An attacker who is not adequately masking his/her attack will under-report the meter demand. That leads to abnormally low measurements seen at the utility’s end, which can be detected with data analysis. If the attacker is masking his/her attack by over-reporting a neighbor’s demand, the utility might see abnormally high readings indicating that the meter belongs to a customer who may be a victim of an attacker in the same neighborhood (sharing the same transformer).

Q: What were the biggest challenges you faced when defining parameters or conditions that would be flagged as possible illegal activity?

Our greatest challenge has been in differentiating possible illegal activity from anomalous, but legitimate, activity. For example, from meter data alone, we would not be able to tell whether a consumer has gone on vacation (leading to abnormally low consumption) or whether the consumer is under-reporting meter readings. By seeing whether other consumers are simultaneously reporting similarly anomalous behavior, we may be able to reduce the false positive rate, assuming that low consumption is a consequence of a holiday (like Labor day).

Q: Why is it so important for the detection algorithm to minimize both false positives and false negatives?

When a meter is reporting suspicious activity, the utility would send an employee to investigate the meter in person. If that meter turned out to be properly functioning, the cost of investigation would have gone to waste. By reducing the false positive rate, utilities can reduce their cost of investigation. But by reducing the false negative rate, utilities can reduce their cost due to theft itself. Therefore, it is important to simultaneously minimize both.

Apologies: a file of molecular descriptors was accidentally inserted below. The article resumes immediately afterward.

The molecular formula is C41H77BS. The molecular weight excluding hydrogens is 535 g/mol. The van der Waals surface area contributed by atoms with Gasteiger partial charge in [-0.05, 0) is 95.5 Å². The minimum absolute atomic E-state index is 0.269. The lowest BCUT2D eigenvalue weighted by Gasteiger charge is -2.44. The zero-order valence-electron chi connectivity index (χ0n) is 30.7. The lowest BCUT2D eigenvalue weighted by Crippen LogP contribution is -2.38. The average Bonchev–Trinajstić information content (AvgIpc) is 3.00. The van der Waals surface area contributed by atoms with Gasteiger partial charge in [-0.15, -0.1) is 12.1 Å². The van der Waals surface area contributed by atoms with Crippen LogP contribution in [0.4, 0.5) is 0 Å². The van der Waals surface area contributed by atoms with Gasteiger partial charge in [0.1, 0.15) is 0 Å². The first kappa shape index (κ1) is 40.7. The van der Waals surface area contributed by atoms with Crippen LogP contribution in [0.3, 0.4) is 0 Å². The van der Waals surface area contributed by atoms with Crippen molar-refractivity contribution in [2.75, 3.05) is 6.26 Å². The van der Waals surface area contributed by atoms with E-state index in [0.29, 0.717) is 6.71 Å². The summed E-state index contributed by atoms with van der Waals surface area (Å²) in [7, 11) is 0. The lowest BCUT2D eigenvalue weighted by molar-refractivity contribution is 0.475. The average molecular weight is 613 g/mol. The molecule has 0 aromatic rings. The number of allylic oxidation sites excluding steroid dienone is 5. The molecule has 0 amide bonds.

Q: The mathematical methods this research employs are fairly well known data analysis models. Why hadn’t they been applied to grid security analysis prior to this project?

We believe that the recent availability of smart meter data has made it possible for this research to happen now, whereas it was not possible before the data became available.

Q: The necessary data to detect electricity theft is already being collected from customers for billing purposes. What else needs to be in place for a utility company to implement your detection software?

Nothing else needs to be in place, and therein lies the reason why our work has been well received- it is readily implementable with existing technologies. In order to improve detection rates and mitigate attacks, it would be helpful to have redundant smart meters at upstream locations in the power grid (at all transformers). That would make it significantly harder for an attacker to steal a lot of electricity while going undetected, within our detection framework.

Q: How does this research fit into the broader objectives of the U.S. DOE’s efforts to make the power grid more resilient to cyber-attacks?

This research makes advances in intrusion detection in the context of power grid data. The methods being used to detect theft are equally applicable in detecting other kinds of attacks on the power grid. We are in the process of uncovering other motives an attacker may have in manipulating meter data, and that could lead to loss of resiliency.

Q: With support from the National Science Foundation (NSF), your team has been granted access to test your detection algorithms on the Blue Waters supercomputer at the National Center for Supercomputing Applications (NCSA). What will you do with your 50,000 node hours?

A: We are using Blue Waters to evaluate our detection algorithms on a wide range of simulated electricity theft attacks. These evaluations allow us to understand the limits of our methods. We plan to investigate the minority of scenarios where our methods do not work well, and to develop solutions for those scenarios.

Further Reading
F-DETA: A Framework for Detecting Electricity Theft Attacks in Smart Grids, presented at the Annual IEEE/IFIP International Conference on Dependable Systems and Networks (DSN 2016) by Varun Badrinath Krishna, Kiryung Lee, Gabriel A. Weaver, Ravishankar K. Iyer and William H. Sanders.

ARIMA-Based Modeling and Validation of Consumption Readings in Power Grids, presented at the 10th International conference on Critical Information Infrastructure Security (CRITIS 2015) by Varun Badrinath Krishna, Ravishankar K. Iyer and William H. Sanders, where it was a winner of the CIPRNet Young CRITIS Award.

PCA-Based Method for Detecting Integrity Attacks on Advanced Metering Infrastructure presented at the 12th International conference on Quantitative Evaluation of SysTems (QEST 2015) by Varun Badrinath Krishna, Gabriel A. Weaver and William H. Sanders, where it was the winner of a Best Paper Award.